It took a few more tries, and a few more tears, but in the end, she did it.

It was a paper necklace.

But it was so much more than that. The look on her face when she finally, triumphantly, held up her paper chain was worth the effort. Her face was shining with pride – she knew she had tried hard, and she had done it.

I’ve never heard her call herself a failure again. If I ever do, you can imagine how quickly I’ll swoop in with my speech about labels.

I don’t ever want her to think she has to accomplish something in order to please me. But I’m trying to teach her the difference between saying, “I’m a failure!” and “This is a little tricky for me to do, but I’d like to keep working at it.”

And I want her to be aware of the little sister coming after her, imitating everything she does. We’ve talked about how she can show Kaylia what it means to keep trying, and not give up until you’re satisfied with the effort you put in.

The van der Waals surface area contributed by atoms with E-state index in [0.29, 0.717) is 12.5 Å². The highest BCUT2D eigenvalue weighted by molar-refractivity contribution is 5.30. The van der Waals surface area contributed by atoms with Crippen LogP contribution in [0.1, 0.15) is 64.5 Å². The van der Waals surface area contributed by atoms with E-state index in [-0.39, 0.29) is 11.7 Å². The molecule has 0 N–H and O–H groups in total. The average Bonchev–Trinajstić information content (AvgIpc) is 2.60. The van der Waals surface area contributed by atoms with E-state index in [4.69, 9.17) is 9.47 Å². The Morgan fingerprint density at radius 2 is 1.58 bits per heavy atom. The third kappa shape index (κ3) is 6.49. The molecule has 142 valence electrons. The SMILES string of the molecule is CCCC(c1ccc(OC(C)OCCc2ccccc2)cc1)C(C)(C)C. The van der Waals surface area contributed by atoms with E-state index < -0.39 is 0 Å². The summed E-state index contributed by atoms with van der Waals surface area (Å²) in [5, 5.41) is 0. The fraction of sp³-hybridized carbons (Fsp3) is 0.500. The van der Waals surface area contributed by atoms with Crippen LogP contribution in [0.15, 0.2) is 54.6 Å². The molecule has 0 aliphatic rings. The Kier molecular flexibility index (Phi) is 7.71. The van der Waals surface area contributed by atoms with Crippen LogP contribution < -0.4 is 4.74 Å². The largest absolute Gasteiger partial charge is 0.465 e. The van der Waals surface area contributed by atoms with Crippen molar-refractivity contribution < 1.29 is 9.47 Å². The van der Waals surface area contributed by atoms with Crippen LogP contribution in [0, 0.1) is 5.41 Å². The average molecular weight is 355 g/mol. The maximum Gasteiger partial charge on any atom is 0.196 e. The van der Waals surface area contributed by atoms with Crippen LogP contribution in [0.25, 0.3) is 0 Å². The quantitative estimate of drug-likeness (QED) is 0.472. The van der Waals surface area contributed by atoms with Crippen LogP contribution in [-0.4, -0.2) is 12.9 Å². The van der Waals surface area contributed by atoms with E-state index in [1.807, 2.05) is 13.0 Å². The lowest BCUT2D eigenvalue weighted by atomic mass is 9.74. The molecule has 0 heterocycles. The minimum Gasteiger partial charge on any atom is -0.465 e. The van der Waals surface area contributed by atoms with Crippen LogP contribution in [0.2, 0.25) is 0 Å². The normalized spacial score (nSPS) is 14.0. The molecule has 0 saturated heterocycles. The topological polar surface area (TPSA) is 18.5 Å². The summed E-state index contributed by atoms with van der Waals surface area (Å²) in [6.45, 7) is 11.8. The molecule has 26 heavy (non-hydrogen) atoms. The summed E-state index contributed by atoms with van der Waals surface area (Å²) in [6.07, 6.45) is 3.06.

Our little paper craft time turned out differently than I had imagined. But it was still pretty magical in the end.

After we conquered the paper necklace, we moved on to paper people chains – just like I used to make when I was a kid.

And there was something wonderful about it – we both had that feeling you get when you’ve done well. She felt it because she victoriously finished the paper necklace. I felt it because I looked at her face, and I could see that she did not feel like a failure.

We had gone over some important, life stuff. I’m sure it will happen many times again, but for that morning, I loved seeing the joy and pride in her eyes.

I know this kind of thing can be hard to share, but is there anyone out there who’s had a similar experience? Any labels you’ve gained some victory over? Inspire us all by telling us your story!

And if this is a hard topic for you, maybe you’d like to check out some of other posts in which I further explore labels in my own life: When Labels Tell You Lies, What Markus Goertzen Taught Me About My Personality, and The Power of Words.